Born in Ohio in 1851, J. Euclid Miles moved to Santa Monica where he became active in civic affairs, was elected city council member, and was involved in the development of Santa Monica as a partner in the investment firm Miles & Tegner. Upon his death he left the city $25,000 for the construction of a recreation hall for youth in honor of his wife Mary. This theatre, designed by leading local architect John Byers and completed in 1929, was the result.
What is known today as Reed Park has long been a recreation spot for Santa Monicans and was a natural choice for the site of the new theatre. The choice of architectural style was also unsurprising. It was built at a time, as architectural historian David Gebhard notes, of “passionate involvement with the Spanish Colonial Revival which held center stage through much of the 1920s.”
But while Spanish Colonial Revival architecture was ubiquitous during this period, few architects were as talented as John Byers in interpreting historic forms for twentieth century purposes. This very visible building, together with some 27 other known Byers projects in the city, ensured that “Byers had a greater impact on the Santa Monica architectural landscape than any other local practitioner.”
The Miles Playhouse is a harmonious structure with relatively spare ornamentation displaying many features of Spanish Colonial Revival style. The low-pitched red tile roofs, stucco exterior finish, projecting porch on the north supported by massive pillars, arcade on the south supported by finer columns, and the appearance of thick walls emphasized by the small inset window above the front door are all consistent with the style. The use of wrought iron, heavy studded wooden doors, restrained placing of windows, and a balconette on the west façade complete the look. Byers’s approach to the playhouse avoided the Baroque effects often seen in other Spanish style structures of the era—the Mayfair Theatre for example—settling instead on a look more akin to the California missions.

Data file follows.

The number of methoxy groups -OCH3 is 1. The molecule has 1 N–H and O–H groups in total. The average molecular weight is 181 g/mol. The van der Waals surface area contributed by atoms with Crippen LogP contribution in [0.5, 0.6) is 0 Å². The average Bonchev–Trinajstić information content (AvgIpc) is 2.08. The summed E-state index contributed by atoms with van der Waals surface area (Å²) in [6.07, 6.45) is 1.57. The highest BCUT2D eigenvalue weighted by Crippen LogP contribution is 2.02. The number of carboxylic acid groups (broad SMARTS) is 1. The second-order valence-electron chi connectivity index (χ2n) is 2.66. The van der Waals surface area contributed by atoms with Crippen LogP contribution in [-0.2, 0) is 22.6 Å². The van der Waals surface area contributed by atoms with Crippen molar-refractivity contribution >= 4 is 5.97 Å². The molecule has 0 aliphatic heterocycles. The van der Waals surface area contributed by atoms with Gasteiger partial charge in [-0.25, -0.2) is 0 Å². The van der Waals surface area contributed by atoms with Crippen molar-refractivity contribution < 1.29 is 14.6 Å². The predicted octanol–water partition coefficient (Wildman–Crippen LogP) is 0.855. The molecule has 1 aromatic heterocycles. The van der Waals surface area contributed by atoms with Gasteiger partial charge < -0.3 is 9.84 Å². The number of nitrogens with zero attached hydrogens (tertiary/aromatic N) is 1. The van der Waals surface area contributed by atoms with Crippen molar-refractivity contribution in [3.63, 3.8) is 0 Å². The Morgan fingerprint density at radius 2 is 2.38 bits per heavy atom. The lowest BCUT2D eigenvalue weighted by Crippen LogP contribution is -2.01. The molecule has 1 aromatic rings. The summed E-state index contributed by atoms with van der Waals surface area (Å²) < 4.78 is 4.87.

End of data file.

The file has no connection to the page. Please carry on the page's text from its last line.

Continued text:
Since its completion in 1929, the Miles Playhouse has been home to numerous organizations providing cultural programming for youth. Though damaged in the 1994 Northridge earthquake, it has been sensitively repaired and continues to fulfill the purpose intended by J. Euclid Miles some eighty years ago.